(471a) Influence of Precursor Aging Time On the Magnetic Properties of Cobalt Ferrite Nanoparticles | AIChE

(471a) Influence of Precursor Aging Time On the Magnetic Properties of Cobalt Ferrite Nanoparticles


Herrera, A. - Presenter, University of Puerto Rico
Rinaldi, C. - Presenter, University of Puerto Rico at Mayagüez
Polo-Corrales, L. - Presenter, University of Puerto Rico, Mayaguez Campus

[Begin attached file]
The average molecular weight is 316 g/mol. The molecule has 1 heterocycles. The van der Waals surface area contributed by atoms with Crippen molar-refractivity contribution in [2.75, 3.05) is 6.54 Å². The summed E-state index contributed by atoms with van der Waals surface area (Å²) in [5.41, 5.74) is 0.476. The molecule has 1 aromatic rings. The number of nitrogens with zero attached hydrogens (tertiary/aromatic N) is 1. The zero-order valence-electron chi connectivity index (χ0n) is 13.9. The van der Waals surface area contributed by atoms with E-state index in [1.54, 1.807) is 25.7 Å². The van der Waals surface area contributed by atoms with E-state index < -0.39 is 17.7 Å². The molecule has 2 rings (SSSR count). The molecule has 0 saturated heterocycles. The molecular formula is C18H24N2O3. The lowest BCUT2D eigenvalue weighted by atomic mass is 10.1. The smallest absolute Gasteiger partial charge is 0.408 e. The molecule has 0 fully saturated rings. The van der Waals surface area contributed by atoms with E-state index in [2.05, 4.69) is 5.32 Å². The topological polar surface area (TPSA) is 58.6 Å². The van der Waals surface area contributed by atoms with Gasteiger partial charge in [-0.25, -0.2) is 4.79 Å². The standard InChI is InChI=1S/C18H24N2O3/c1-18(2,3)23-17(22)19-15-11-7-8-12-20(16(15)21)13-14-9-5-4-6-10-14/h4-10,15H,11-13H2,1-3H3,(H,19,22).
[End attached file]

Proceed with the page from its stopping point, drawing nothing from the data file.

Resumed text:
Cobalt ferrite nanoparticles are of interest because of their high coercivity response and magnetic anisotropy constant, which make them attractive for the design of magnetic storage devices and sensors based on Brownian relaxation mechanism. These nanoparticles can be synthesized with a narrow size distribution by the thermal decomposition of an oleate precursor in a high boiling point solvent. We studied the influence of aging time of the iron-cobalt oleate precursor on the magnetic properties of cobalt ferrite nanoparticles. To this end, an oleate was prepared from Fe+3 and Co+2 salts (Fe/Co=2.25) using sodium oleate and a mixture of ethanol/water/hexane. Afterwards, the oleate was aged at room temperature. Nanoparticles were synthesized using 1-octadecene as solvent and the iron-cobalt oleate with different aging times. The sizes of the synthesized nanoparticles were determined by Transmission Electron Microscope (TEM). X-ray diffraction was used to determine the crystal structure of the nanoparticles. Inductively coupled plasma optical emission spectroscopy (ICP-OES) was used to determine the incorporation of cobalt and iron in the ferrite crystalline structure of the synthesized nanoparticles. The saturation magnetization of the synthesized nanoparticles was determined by measuring the response of the equilibrium magnetization under the application of a DC magnetic field. An increase from 0.5 Am2kg-1 to 125 Am2kg-1 was with increasing aging time. The coercivity of cobalt ferrite nanoparticles was recorded at 2, 300, and 400 K. Nanoparticles at 2 K displayed a coercivity increase from Am-1 to Am-1 with increasing aging time. These samples also exhibited a coercivity increase from to Am-1 at 300 K. No coercivity was observed for any sample at 400 K. AC susceptibility measurements were recorded at 273 K, from which we determined a Brownian relaxation mechanism for the synthesized nanoparticles. In the case of nanoparticles prepared with the longest aging time the response was as expected for nanoparticles with a Brownian relaxation mechanism.